Angst and his collaborators published a study comparing immune cells from the blood of mothers who had preterm deliveries against similar cells from mothers who had full-term pregnancies. The researchers used a relatively new technique, called cytometry by time-of-flight mass spectrometry, to test the inflammatory response of specific immune cell subsets. The technique lets scientists take a simultaneous look at all immune cell subsets represented in blood. They wanted to see if, under lab conditions, immune cells taken from women who had had a preterm birth were more sensitive to an inflammation trigger.
Indeed, immune cells called monocytes from women who had given birth prematurely responded differently when the researchers induced inflammation in the lab. In particular, certain components of the toll-like receptor 4 pathway, which acts like the stone that starts the avalanche of the inflammatory response, were more readily activated in these mothers’ monocytes.
“There is a change in the immune disposition of these people and we can see it,” Stevenson says. A future in which at-risk women receive targeted immunotherapy to block the pathways involved in preterm birth now seems possible, he adds. “We can probably understand not just the biomarkers of preterm birth but also the associated changes in gene expression — it’s a really interesting story.”
Stevenson is alluding to work by another Stanford researcher, Stephen Quake, PhD, professor of bioengineering and of applied physics, whose team has developed a technique to track RNA in the maternal blood that may function as a “molecular stethoscope” to detect the signature of impending prematurity. RNA, the message genes send as they act, is released in tiny amounts by dying cells. Quake’s team now has the ability to read these signals not just from the mom’s cells but also from the fetal cells that make their way into the mother’s blood. They can detect physiological changes in the tissues and organs of both the mother and the baby, and hope to use this information to measure genetic programs of distress that they think will accompany premature delivery.
“It gives you this unparalleled window into the whole process of pregnancy, from the point of view of the pregnancy and also of the mom,” Quake says. “There is exquisite specificity to what you’re measuring.”
RNA, microbial, immune and other biomarkers will soon, the researchers hope, give obstetricians the specific predictive and preventive tools they now lack. “The goal is to try to find a simple blood test to alert us to which women are at risk so they can be appropriately cared for,” Quake says. “Hopefully that will give them a safer and more comfortable pregnancy, both physically and psychologically.”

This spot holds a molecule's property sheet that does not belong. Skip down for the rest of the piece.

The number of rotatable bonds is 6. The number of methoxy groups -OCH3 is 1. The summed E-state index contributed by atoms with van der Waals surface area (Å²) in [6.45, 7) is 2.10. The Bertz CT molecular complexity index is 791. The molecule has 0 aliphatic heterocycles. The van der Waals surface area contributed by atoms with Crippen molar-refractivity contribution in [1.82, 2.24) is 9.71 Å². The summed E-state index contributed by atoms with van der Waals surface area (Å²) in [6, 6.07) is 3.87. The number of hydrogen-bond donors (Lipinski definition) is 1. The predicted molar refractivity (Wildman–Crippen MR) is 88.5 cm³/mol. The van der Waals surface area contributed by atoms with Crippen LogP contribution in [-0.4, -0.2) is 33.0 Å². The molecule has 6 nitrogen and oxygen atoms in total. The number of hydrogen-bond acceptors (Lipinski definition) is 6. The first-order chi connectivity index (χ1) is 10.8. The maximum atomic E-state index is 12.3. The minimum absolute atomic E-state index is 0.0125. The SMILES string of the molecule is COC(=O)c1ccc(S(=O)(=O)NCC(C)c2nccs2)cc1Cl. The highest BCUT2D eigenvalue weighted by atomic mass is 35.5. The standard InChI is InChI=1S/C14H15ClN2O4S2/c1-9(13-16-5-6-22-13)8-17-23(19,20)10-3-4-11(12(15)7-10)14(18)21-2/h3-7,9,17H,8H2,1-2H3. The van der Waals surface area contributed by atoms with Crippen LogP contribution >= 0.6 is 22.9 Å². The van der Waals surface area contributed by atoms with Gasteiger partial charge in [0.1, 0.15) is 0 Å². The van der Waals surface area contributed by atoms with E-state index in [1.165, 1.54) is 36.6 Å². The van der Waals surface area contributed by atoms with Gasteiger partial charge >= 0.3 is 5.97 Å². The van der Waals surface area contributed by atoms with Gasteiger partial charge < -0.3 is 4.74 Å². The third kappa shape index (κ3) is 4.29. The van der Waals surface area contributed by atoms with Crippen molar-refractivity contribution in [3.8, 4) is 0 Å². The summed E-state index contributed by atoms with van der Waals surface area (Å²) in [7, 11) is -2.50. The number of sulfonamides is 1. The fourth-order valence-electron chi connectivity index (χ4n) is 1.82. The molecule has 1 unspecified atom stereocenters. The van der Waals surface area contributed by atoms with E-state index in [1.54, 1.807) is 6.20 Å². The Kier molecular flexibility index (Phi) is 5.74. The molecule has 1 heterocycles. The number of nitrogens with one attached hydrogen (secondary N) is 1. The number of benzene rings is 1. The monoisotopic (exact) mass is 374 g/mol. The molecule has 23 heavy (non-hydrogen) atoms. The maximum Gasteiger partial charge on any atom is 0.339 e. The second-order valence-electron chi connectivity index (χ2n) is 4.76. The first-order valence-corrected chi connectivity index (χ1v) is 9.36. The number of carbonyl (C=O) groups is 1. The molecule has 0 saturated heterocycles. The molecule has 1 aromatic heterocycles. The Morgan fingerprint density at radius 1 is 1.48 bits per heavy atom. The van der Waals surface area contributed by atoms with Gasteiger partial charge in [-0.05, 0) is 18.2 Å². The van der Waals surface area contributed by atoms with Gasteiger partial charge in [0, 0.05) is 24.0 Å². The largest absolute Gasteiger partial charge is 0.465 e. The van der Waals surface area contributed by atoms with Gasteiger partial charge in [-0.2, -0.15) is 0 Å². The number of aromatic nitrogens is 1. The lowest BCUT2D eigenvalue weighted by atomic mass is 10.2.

Purnima Gaddam had two pregnancies after her premature son’s death. They were neither physically nor psychologically comfortable, but they did have happy outcomes. Gaddam and Menon’s second son, Arcadius, was born in August 2013, about four weeks early, and is now a healthy 2-year-old. His little sister, Seetha, arrived in August 2015, only 2½ weeks before her due date; Gaddam felt signs of labor a few weeks earlier, but quickly went to the hospital, where medications stopped her contractions.
Now that they are past the difficult wait through Gaddam’s pregnancies, the couple is enjoying their children. Menon relishes the new perspective they’ve brought him: “As an adult, you’ve seen, say, a car over and over,” he says. Arcadius, however, thinks cars are exciting, and his excitement is infectious. “Even the most basic things become great again in a new way.”
Gaddam, an avid reader, jokes that Arcadius managed to start a book club before she did: At his small day care, he makes the other children sit and look at books with him, becoming upset if they lose interest too quickly. “There’s one other baby who always follows him around, and while he turns pages and babbles on, she will stay,” she says, laughing. “He has one really devoted attendee.”
In a more serious vein, she reflects on how the death of her first child changed her outlook. “When you’ve been lucky enough to have things happen the way you hoped, you feel agency and control — that if you work hard you can get what you’re working for,” she says. “But when something like this happens, it makes you realize that nothing is ever promised.”
After her loss, a different, bittersweet promise was realized: her father’s belief that her son would return. “We did have a son,” she says. “We always have felt he was coming back to us.”